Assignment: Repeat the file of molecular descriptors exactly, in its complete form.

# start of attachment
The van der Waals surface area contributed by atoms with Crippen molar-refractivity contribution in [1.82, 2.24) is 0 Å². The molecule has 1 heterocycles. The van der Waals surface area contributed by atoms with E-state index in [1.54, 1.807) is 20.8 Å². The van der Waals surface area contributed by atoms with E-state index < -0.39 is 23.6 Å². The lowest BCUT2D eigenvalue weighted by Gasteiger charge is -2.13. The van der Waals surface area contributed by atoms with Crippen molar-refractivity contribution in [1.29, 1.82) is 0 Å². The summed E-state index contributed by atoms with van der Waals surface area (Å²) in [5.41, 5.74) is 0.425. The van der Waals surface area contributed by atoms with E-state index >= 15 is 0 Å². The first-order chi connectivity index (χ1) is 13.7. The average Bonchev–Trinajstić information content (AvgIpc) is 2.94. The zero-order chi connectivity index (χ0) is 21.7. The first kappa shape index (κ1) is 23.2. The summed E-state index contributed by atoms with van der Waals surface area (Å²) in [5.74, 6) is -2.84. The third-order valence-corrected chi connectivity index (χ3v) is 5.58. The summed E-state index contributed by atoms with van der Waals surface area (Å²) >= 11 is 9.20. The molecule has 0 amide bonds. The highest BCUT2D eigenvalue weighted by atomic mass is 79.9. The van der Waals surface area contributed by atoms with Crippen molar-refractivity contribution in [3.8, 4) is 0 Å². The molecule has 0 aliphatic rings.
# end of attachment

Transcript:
The van der Waals surface area contributed by atoms with Crippen molar-refractivity contribution in [1.82, 2.24) is 0 Å². The molecule has 1 heterocycles. The van der Waals surface area contributed by atoms with E-state index in [1.54, 1.807) is 20.8 Å². The van der Waals surface area contributed by atoms with E-state index < -0.39 is 23.6 Å². The lowest BCUT2D eigenvalue weighted by Gasteiger charge is -2.13. The van der Waals surface area contributed by atoms with Crippen molar-refractivity contribution in [1.29, 1.82) is 0 Å². The summed E-state index contributed by atoms with van der Waals surface area (Å²) in [5.41, 5.74) is 0.425. The van der Waals surface area contributed by atoms with E-state index >= 15 is 0 Å². The first-order chi connectivity index (χ1) is 13.7. The average Bonchev–Trinajstić information content (AvgIpc) is 2.94. The zero-order chi connectivity index (χ0) is 21.7. The first kappa shape index (κ1) is 23.2. The summed E-state index contributed by atoms with van der Waals surface area (Å²) in [5.74, 6) is -2.84. The third-order valence-corrected chi connectivity index (χ3v) is 5.58. The summed E-state index contributed by atoms with van der Waals surface area (Å²) >= 11 is 9.20. The molecule has 0 amide bonds. The highest BCUT2D eigenvalue weighted by atomic mass is 79.9. The van der Waals surface area contributed by atoms with Crippen molar-refractivity contribution in [3.8, 4) is 0 Å². The molecule has 0 aliphatic rings.